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I'm looking at this source code

template<char... digits>
struct conv2bin;

template<char high, char... digits>
struct conv2bin<high, digits...> {
    static_assert(high == '0' || high == '1', "no bin num!");
    static int const value = (high - '0') * (1 << sizeof...(digits)) + 
                             conv2bin<digits...>::value;
};

template<char high>
struct conv2bin<high> {
    static_assert(high == '0' || high == '1', "no bin num!");
    static int const value = (high - '0');
};

template<char... digits>
constexpr int operator "" _b() {
    return conv2bin<digits...>::value;
}

int array[1010_b];

and I'm wondering if this is even valid C++.

template<char high, char... digits>
struct conv2bin<high, digits...> {

What is this? A template specialization which doesn't specialize?

And why does a struct declaration has code lines inside it like

struct conv2bin<high> {
    static_assert(high == '0' || high == '1', "no bin num!");
    static int const value = (high - '0');
};

I'm confused..

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Yes, sorry for the mistake –  Paul Apr 15 '13 at 17:49
2  
Take a look at these links. They should explain everything. - Variadic Templates - User-Defined Literals - Static Assertion –  Timothy Shields Apr 15 '13 at 17:51

2 Answers 2

Your code shows three new C++11 features: variadic templates, user-defined literals and static assertions.

The general variadic class template specifies zero or more arguments, the specialized versions one or more, and exactly one, respectively.

// digits can be the empty set, so 0 or more arguments
template<char... digits>
struct conv2bin;

// digits can be the empty set, so 1 or more arguments
template<char high, char... digits>
struct conv2bin<high, digits...>

// fully specialized for 1 argument
template<char high>
struct conv2bin<high>

The full syntax of variadic templates is a bit quirky, Wikipedia has a decent article on it. It is especially useful for another C++11 feature: perfect forwarding of a variadic number of function arguments.

The exotic looking int operator "" _b() defines a user-defined literal, which is a way to add your own units to your types and expression. It simply means that integers followed by _b are tagged with a certain "unit". See this question for more details. One practical benefit would be to avoid future Mars lander crashes (where SI and imperial units were being mixed in their landing software, without the compiler being able to diagnose it).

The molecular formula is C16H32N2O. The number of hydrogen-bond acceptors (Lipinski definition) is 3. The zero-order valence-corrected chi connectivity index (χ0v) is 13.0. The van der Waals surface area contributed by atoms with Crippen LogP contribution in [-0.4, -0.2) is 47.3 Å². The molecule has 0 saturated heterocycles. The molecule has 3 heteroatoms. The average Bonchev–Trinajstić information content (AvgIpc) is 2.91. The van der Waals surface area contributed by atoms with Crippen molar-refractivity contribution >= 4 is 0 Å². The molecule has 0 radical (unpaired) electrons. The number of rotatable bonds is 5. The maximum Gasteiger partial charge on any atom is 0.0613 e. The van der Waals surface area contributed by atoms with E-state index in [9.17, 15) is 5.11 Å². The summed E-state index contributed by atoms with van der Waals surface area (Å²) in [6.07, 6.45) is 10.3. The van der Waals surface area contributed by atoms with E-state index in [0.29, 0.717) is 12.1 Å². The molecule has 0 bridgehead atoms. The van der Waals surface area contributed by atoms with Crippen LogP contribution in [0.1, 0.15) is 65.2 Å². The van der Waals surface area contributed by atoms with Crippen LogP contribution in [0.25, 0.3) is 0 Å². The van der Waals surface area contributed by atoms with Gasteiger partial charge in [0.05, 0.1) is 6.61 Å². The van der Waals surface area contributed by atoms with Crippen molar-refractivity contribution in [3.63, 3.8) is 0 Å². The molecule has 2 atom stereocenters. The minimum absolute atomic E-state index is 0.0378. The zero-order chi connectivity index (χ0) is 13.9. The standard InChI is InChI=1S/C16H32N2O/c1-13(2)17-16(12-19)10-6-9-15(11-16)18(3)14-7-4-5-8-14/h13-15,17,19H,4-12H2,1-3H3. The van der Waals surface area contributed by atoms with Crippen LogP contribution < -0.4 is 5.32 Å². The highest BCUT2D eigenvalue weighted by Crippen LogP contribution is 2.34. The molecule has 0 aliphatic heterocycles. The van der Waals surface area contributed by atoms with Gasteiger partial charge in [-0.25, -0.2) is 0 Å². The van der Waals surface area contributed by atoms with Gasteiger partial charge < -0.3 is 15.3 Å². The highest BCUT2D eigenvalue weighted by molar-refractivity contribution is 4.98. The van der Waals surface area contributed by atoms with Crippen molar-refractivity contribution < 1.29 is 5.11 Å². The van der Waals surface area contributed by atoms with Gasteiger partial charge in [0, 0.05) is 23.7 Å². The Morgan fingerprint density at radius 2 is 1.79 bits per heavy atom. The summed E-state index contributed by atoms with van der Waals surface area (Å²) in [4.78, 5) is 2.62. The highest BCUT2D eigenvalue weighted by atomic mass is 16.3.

The static_assert does exactly what you think it does: it asserts its condition statically, i.e. at compile-time. When the assertion fails, compilation is halted. This is a great way to detect errors as soon as possible.

UPDATE

Specialization of variadic templates can be very surprising when you have partially overlapping ranges of arguments: the zero or more arguments version will only match an empty list in your example (in case you would have provided a definition for it).

#include <iostream>

template<int... Args>
struct Test
{
   enum { value = 0 }; 
};

template<int I, int... Args>
struct Test<I, Args...>
{
   enum { value = 2 };
};

template<int I>
struct Test<I>
{
   enum { value = 1 };
};

int main()
{
   std::cout << Test<>::value << "\n";     // matches zero or more version
   std::cout << Test<0>::value << "\n";    // matches single argument version
   std::cout << Test<0, 0>::value << "\n"; // matches one or more version, not the zero or more one!
}

Output on LiveWorkSpace.

This is of course an example of the general rule for partial template specialization which states that the most specialized version will be selected (one-or-more is more specialized than zero-or-more, since the latter can always be used where the former can, but not vice versa). But because variadic templates are often not so "visibly" different from each other, you should be extra careful with their partial specializations.

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template<char... digits>
struct conv2bin;

This is a template forward declaration. It doesn't have to be fully defined, because if it is used in unsupported way, you'll catch the error sooner (the compilation will fail). This particular example is not going to cause the compilation to fail, since the specializations are covering all possible cases.

template<char high, char... digits>
struct conv2bin<high, digits...> {
    static_assert(high == '0' || high == '1', "no bin num!");
    static int const value = (high - '0') * (1 << sizeof...(digits)) + 
                             conv2bin<digits...>::value;
};

This is a partial specialization, where one template value is set. The rest are just forwarded to the "lower tier level" of the template type. This template structure is fully defined, and contains a int member variable, which value depends on the 'high' value and the next template.

template<char high>
struct conv2bin<high> {
    static_assert(high == '0' || high == '1', "no bin num!");
    static int const value = (high - '0');
};

Again partial template specialization, defining the value when the template parameters contains only one parameter in it's list.

So, in total this is a template meta-programming using variadic templates.


The static asserts are there to limit the values template variables can take.

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